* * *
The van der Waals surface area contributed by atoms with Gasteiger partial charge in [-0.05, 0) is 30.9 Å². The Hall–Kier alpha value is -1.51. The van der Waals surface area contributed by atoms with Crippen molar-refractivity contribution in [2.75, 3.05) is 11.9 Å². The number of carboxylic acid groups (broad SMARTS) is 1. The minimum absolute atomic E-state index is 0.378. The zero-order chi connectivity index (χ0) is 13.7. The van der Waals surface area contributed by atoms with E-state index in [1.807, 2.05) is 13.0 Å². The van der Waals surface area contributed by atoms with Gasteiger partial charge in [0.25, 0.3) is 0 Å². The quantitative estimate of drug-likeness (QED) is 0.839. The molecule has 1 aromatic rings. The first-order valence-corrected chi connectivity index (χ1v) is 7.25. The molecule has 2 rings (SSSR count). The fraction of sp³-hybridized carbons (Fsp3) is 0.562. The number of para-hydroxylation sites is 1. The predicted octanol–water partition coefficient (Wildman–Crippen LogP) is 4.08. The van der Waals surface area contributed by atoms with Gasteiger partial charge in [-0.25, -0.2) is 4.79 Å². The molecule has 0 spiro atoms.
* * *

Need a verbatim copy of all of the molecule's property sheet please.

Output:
The van der Waals surface area contributed by atoms with Gasteiger partial charge in [-0.05, 0) is 30.9 Å². The Hall–Kier alpha value is -1.51. The van der Waals surface area contributed by atoms with Crippen molar-refractivity contribution in [2.75, 3.05) is 11.9 Å². The number of carboxylic acid groups (broad SMARTS) is 1. The minimum absolute atomic E-state index is 0.378. The zero-order chi connectivity index (χ0) is 13.7. The van der Waals surface area contributed by atoms with E-state index in [1.807, 2.05) is 13.0 Å². The van der Waals surface area contributed by atoms with Gasteiger partial charge in [0.25, 0.3) is 0 Å². The quantitative estimate of drug-likeness (QED) is 0.839. The molecule has 1 aromatic rings. The first-order valence-corrected chi connectivity index (χ1v) is 7.25. The molecule has 2 rings (SSSR count). The fraction of sp³-hybridized carbons (Fsp3) is 0.562. The number of para-hydroxylation sites is 1. The predicted octanol–water partition coefficient (Wildman–Crippen LogP) is 4.08. The van der Waals surface area contributed by atoms with Gasteiger partial charge in [-0.25, -0.2) is 4.79 Å². The molecule has 0 spiro atoms.